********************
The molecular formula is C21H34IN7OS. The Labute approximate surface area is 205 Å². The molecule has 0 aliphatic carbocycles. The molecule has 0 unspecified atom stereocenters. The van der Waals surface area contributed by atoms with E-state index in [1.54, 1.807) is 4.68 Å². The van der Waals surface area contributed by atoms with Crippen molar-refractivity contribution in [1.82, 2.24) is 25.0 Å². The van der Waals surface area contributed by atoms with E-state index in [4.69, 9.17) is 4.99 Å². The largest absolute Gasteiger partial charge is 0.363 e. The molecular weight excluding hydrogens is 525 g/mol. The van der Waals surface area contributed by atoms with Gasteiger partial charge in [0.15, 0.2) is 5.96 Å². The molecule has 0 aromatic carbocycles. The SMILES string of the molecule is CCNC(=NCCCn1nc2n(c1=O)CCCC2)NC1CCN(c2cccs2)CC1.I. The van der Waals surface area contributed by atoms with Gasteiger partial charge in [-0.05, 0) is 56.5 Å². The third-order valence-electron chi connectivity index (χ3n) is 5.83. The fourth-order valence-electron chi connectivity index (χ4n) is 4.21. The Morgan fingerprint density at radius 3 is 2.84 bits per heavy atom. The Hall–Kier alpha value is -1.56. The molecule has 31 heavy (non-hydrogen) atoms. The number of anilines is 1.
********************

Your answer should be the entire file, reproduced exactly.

The molecular formula is C21H34IN7OS. The Labute approximate surface area is 205 Å². The molecule has 0 aliphatic carbocycles. The molecule has 0 unspecified atom stereocenters. The van der Waals surface area contributed by atoms with E-state index in [1.54, 1.807) is 4.68 Å². The van der Waals surface area contributed by atoms with Crippen molar-refractivity contribution in [1.82, 2.24) is 25.0 Å². The van der Waals surface area contributed by atoms with E-state index in [4.69, 9.17) is 4.99 Å². The largest absolute Gasteiger partial charge is 0.363 e. The molecular weight excluding hydrogens is 525 g/mol. The van der Waals surface area contributed by atoms with Gasteiger partial charge in [0.15, 0.2) is 5.96 Å². The molecule has 0 aromatic carbocycles. The SMILES string of the molecule is CCNC(=NCCCn1nc2n(c1=O)CCCC2)NC1CCN(c2cccs2)CC1.I. The van der Waals surface area contributed by atoms with Gasteiger partial charge in [-0.05, 0) is 56.5 Å². The third-order valence-electron chi connectivity index (χ3n) is 5.83. The fourth-order valence-electron chi connectivity index (χ4n) is 4.21. The Morgan fingerprint density at radius 3 is 2.84 bits per heavy atom. The Hall–Kier alpha value is -1.56. The molecule has 31 heavy (non-hydrogen) atoms. The number of anilines is 1.